Over 350 construction firms default on Covid loans at least once
ECONOMY & POLICY

Over 350 construction firms default on Covid loans at least once

Over 350 construction companies have defaulted on their Covid loans at least once. Around 2.5% of all the construction companies who claimed Covid loans have defaulted on repayments, which could indicate a wave of administrations.

The warning comes from the accountancy company Price Bailey, which compiled the research through the Freedom of Information Act.

The scale of defaults in construction is much more than in other sectors, with about 1.3% of arts and entertainment firms and 0.8% of healthcare firms defaulting on their loans.

The Coronavirus Business Interruption Loan Scheme (CBILS) programme was closed to new applications at the March end of last year, with a year’s grace time before firms had to begin repaying.

That could mean many companies have only just begun to pay back the loans, Price Bailey's analysis indicates.

Civil Engineering Contractors Association (CECA) chief executive Alasdair Reisner said the CBILS loans were introduced during a national emergency.

The firms were necessary to ensure our industry continued to function, constructing and maintaining the infrastructure that is fundamental both to quality of life and the economic health, he said.

While a small minority of construction companies may be facing problems in repayment, this must be set in the broader context of inflationary pressures and the substantial growth in fuel prices in recent months.

No industry took out more CBILS loans than construction firms in the first months of the Covid-19 pandemic, with companies securing loans of £7.93 billion by the start of October 2020.

Price Bailey associate Chand Chudasama said construction companies were being pressed from multiple angles with material and labour deficiencies hitting hard and some demand for construction work dropping.

Defaults on CBILS are an early sign of likely insolvencies to come, he said.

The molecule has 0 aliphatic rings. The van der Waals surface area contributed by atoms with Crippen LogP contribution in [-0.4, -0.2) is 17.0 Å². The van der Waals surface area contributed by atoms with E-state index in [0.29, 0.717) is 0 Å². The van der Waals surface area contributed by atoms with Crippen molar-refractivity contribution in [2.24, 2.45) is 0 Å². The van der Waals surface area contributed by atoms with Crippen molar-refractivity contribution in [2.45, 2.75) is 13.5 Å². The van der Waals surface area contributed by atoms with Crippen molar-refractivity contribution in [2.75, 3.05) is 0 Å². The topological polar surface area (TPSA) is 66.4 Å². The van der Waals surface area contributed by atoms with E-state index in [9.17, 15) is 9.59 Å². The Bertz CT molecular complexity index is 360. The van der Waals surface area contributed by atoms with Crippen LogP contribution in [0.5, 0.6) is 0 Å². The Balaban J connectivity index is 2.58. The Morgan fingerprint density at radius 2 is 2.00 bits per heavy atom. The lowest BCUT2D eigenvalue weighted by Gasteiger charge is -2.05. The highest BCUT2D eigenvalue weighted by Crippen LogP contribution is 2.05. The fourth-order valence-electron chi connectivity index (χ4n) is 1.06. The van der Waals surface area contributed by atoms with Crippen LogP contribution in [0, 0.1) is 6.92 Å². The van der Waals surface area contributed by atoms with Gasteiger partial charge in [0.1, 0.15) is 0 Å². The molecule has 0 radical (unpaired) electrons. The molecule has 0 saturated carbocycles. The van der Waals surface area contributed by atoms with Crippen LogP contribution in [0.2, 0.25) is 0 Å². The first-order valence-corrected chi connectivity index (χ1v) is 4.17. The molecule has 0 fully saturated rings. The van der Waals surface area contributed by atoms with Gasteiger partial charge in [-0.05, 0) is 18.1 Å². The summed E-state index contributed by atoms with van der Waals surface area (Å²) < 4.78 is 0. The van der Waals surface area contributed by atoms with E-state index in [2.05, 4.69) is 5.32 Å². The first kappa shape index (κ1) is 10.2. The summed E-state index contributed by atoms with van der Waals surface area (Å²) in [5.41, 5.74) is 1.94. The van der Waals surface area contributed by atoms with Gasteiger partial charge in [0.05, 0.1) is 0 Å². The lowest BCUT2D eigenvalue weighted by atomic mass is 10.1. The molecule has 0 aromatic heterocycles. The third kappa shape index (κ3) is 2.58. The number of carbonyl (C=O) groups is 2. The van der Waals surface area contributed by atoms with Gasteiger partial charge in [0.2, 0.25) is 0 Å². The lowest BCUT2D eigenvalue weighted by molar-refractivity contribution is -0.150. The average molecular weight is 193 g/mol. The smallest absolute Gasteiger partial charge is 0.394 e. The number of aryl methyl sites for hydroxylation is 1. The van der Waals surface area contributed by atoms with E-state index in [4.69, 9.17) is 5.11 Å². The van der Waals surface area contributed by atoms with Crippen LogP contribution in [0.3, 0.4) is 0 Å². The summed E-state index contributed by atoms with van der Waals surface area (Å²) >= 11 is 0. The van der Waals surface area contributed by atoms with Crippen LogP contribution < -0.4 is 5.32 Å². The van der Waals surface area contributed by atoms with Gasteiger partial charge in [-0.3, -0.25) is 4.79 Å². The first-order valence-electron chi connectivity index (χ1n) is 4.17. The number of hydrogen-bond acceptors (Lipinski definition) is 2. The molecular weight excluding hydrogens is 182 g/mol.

In many cases, it could be several months before firms that have defaulted on CBILS repayments encounter debt recovery action from creditors. Approximately 14,200 construction companies claimed the loans.

In the UK, more than 97,000 companies from a variety of sectors applied for loans, of up to £5 million individually.

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Also read: Here's how the 4D model can help the construction industry

Over 350 construction companies have defaulted on their Covid loans at least once. Around 2.5% of all the construction companies who claimed Covid loans have defaulted on repayments, which could indicate a wave of administrations. The warning comes from the accountancy company Price Bailey, which compiled the research through the Freedom of Information Act. The scale of defaults in construction is much more than in other sectors, with about 1.3% of arts and entertainment firms and 0.8% of healthcare firms defaulting on their loans. The Coronavirus Business Interruption Loan Scheme (CBILS) programme was closed to new applications at the March end of last year, with a year’s grace time before firms had to begin repaying. That could mean many companies have only just begun to pay back the loans, Price Bailey's analysis indicates. Civil Engineering Contractors Association (CECA) chief executive Alasdair Reisner said the CBILS loans were introduced during a national emergency. The firms were necessary to ensure our industry continued to function, constructing and maintaining the infrastructure that is fundamental both to quality of life and the economic health, he said. While a small minority of construction companies may be facing problems in repayment, this must be set in the broader context of inflationary pressures and the substantial growth in fuel prices in recent months. No industry took out more CBILS loans than construction firms in the first months of the Covid-19 pandemic, with companies securing loans of £7.93 billion by the start of October 2020. Price Bailey associate Chand Chudasama said construction companies were being pressed from multiple angles with material and labour deficiencies hitting hard and some demand for construction work dropping. Defaults on CBILS are an early sign of likely insolvencies to come, he said. In many cases, it could be several months before firms that have defaulted on CBILS repayments encounter debt recovery action from creditors. Approximately 14,200 construction companies claimed the loans. In the UK, more than 97,000 companies from a variety of sectors applied for loans, of up to £5 million individually. Image Source Also read: Here's how the 4D model can help the construction industry

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